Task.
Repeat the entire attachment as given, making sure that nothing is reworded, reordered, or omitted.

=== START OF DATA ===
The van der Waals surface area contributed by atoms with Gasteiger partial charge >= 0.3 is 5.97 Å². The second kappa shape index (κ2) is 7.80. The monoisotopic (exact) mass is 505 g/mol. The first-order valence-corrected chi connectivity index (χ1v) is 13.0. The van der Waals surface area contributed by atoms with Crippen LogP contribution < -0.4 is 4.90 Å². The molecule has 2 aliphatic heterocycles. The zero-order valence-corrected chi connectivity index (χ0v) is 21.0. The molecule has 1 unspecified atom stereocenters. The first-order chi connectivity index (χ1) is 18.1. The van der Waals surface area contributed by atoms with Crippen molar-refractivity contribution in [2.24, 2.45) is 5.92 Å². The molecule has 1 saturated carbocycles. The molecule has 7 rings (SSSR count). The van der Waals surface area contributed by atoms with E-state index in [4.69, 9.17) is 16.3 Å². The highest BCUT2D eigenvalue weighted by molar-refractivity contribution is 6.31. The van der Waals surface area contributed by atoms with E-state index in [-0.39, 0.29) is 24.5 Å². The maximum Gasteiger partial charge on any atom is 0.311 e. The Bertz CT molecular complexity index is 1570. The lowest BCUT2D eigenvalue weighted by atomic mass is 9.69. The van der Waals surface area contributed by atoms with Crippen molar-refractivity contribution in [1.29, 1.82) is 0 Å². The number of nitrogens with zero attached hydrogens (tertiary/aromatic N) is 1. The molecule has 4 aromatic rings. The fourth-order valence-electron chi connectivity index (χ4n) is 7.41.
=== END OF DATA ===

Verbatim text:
The van der Waals surface area contributed by atoms with Gasteiger partial charge >= 0.3 is 5.97 Å². The second kappa shape index (κ2) is 7.80. The monoisotopic (exact) mass is 505 g/mol. The first-order valence-corrected chi connectivity index (χ1v) is 13.0. The van der Waals surface area contributed by atoms with Crippen LogP contribution < -0.4 is 4.90 Å². The molecule has 2 aliphatic heterocycles. The zero-order valence-corrected chi connectivity index (χ0v) is 21.0. The molecule has 1 unspecified atom stereocenters. The first-order chi connectivity index (χ1) is 18.1. The van der Waals surface area contributed by atoms with Crippen molar-refractivity contribution in [2.24, 2.45) is 5.92 Å². The molecule has 1 saturated carbocycles. The molecule has 7 rings (SSSR count). The van der Waals surface area contributed by atoms with E-state index in [4.69, 9.17) is 16.3 Å². The highest BCUT2D eigenvalue weighted by molar-refractivity contribution is 6.31. The van der Waals surface area contributed by atoms with E-state index in [-0.39, 0.29) is 24.5 Å². The maximum Gasteiger partial charge on any atom is 0.311 e. The Bertz CT molecular complexity index is 1570. The lowest BCUT2D eigenvalue weighted by atomic mass is 9.69. The van der Waals surface area contributed by atoms with Crippen molar-refractivity contribution in [1.29, 1.82) is 0 Å². The number of nitrogens with zero attached hydrogens (tertiary/aromatic N) is 1. The molecule has 4 aromatic rings. The fourth-order valence-electron chi connectivity index (χ4n) is 7.41.